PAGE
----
WASHINGTON — Some people have such a radical vitality, such an electric consciousness, such a lifelong love affair with the world that when they stop breathing, it’s like a wind dying, like the waning and disappearing of a light.
And the world feels duller and dumber and more lackluster without them.
Arthur Gelb, the New York Times editor known as “The Arthurian Legend,” had that constant, overflowing, generous engagement. The world was always putting its hooks in him, and he was always putting his hooks in the world.
Immersed in an “All About Eve” milieu of theater and criticism animated by schadenfreude, Arthur didn’t have any. During my job interview, he told me that he enjoyed being an editor because as a reporter he could think of 17 stories but work on only one at a time, while as an editor he could assign all 17 at once.
He was 17 stories all by himself, the most cultivated ink-stained wretch ever.
Arthur was 90 when he died Tuesday, and he had written a zesty reminiscence, “City Room,” about the raffish “Front Page” era in journalism. Yet there was nothing fusty about him.
Even in the exuberant age of Abe and Arthur, the tall, kinetic member of the team had a Twitter metabolism and Big Data appetite.
I always associated him with “V” words — Vesuvian, voracious, voltaic. In his imagination, almost any random remark you dropped could be spun into a potential story, causing his eyes to flash and arms to flap.
Once when he invited some reporters to dinner at Sardi’s he spied Helen Hayes and Lillian Gish at a nearby table. “Go interview them!” he whispered to Michi Kakutani, even though there was no news peg and it would run only in the second edition. While she was gone, he had her untouched dinner put in a doggie bag.
The third Eugene O’Neill biography that he wrote with his wife, Barbara, will be published next year. It focuses on the three wives who influenced the playwright and is titled “By Women Possessed.”
That could also work as the title of an Arthur bio. “I like women,” he would say with a shrug.
He especially liked talented, neurotic, operatic women — funny, since his son Peter grew up to be the visionary head of the Met.
Arthur loved getting to the heart of women’s hearts. Once, dining with Mia Farrow and Woody Allen, he asked Farrow how on earth she could be attracted to both Woody and Frank Sinatra.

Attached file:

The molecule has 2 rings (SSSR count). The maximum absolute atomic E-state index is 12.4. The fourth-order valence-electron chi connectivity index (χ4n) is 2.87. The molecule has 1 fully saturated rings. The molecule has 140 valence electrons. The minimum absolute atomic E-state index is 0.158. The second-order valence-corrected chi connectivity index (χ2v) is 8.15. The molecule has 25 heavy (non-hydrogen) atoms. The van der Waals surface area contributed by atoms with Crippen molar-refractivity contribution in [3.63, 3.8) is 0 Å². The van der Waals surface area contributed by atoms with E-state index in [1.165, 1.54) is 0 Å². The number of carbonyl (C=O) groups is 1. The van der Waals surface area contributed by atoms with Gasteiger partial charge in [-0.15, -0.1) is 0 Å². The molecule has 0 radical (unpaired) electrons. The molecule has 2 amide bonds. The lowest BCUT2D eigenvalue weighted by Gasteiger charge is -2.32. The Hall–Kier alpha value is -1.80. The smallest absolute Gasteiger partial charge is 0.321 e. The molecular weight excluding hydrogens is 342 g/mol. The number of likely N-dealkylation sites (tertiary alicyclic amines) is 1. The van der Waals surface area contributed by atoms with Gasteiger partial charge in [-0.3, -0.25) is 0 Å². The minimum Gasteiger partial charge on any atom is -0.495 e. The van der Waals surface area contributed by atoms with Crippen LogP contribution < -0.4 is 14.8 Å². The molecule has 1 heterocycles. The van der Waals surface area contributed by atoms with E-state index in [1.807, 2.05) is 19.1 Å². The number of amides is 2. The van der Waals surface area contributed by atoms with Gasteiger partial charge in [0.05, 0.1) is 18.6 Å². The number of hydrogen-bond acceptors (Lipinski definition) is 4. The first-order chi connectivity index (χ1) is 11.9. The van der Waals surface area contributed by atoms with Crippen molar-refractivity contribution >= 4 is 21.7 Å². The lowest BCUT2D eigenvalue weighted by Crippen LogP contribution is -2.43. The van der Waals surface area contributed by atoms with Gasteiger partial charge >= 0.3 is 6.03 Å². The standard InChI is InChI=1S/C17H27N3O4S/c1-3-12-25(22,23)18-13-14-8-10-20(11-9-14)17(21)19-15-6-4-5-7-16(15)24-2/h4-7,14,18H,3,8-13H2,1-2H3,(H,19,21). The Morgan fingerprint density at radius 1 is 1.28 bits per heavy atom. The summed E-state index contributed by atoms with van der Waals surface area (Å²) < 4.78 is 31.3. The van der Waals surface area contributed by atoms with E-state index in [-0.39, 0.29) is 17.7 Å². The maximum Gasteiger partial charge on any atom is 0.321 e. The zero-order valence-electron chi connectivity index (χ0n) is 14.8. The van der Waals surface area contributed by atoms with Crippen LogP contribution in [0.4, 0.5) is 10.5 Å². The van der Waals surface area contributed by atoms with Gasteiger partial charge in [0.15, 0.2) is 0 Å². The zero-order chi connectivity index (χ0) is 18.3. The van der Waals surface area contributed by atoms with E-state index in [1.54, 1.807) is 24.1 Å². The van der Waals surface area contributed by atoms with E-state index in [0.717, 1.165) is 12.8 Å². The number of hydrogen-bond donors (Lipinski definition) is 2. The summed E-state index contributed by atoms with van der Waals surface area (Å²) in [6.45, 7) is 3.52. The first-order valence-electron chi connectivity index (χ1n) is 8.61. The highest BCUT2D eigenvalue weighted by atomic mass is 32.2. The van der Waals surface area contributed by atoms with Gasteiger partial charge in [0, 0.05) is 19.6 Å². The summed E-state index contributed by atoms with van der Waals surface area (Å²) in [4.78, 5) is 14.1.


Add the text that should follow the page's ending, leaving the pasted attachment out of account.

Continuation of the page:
And there was the time he sent the Times music critic Harold Schonberg over to ask the irascible Wanda Horowitz what it was like to have two demanding musical geniuses in her life — her father, Arturo Toscanini, and her husband, Vladimir Horowitz.
“They ruined my life and they should roast in hell!” she shrieked.
Arthur never tired of telling how he discovered Barbra Streisand in the Village and fell in love with 19-year-old Barbara Stone the day the comely redhead started working with him on the Times copy desk.
As a young theater reporter, he was always getting bewitched by beautiful actresses.
One morning in 1951, he went to a small midtown hotel to interview “a new personality” handpicked by Colette to star in “Gigi” on Broadway.
“She opened the door and she was in her bathrobe,” he told me, “and she looked a little disheveled, and that was very exciting, and I found my heart pounding a little bit because she was so pretty close up. And she was so intelligent and she had humor and a kind of come-hither way when she talked to a man.”
He peppered her with so many questions, she told him they should finish up over dinner at the Plaza.
When he called Barbara to tell her he had to work late interviewing Audrey Hepburn, his irritated bride replied, “You call that work?”
My favorite story, which I made Arthur retell on a BBC radio show a couple years ago, was his “drunken prank” on Marilyn Monroe.
One night in the early 1950s when he was about 30 and was working on night rewrite, he and his fellow rewrite guys took their 10 o’clock dinner break at Sardi’s. Monroe came in with a group and was seated at the next table.
Her dress had a low-cut back, and Arthur said he and his pals were “mesmerized by her back” and her “absolutely flawless skin, very white, very pure.”
“One of us said, ‘You know, wouldn’t it be wonderful to be able to just touch that back?’ And before we knew it, we were talking about who would have the guts, the nerve, the bravery to touch her. We all put up a couple of dollars and said the first person who leans over and touches her will collect the money. And I, with bravado — I was kind of a wise-guy young man — leaned over quickly and just touched her with my forefinger.
“I thought I’d touch her and maybe she wouldn’t even feel the touch. But she swung around and said in the loudest voice imaginable: ‘Who did that?’ And we just went into our clothes to hide. It was just the most horrible moment you could possibly imagine. And her friends said, ‘Come on, Marilyn,’ and they calmed her down and turned her around. I collected the 10 bucks and we got out of there.”
Some like it hot. Arthur liked it crackling.
Maureen Dowd is a syndicated columnist who writes for the New York Times News Service.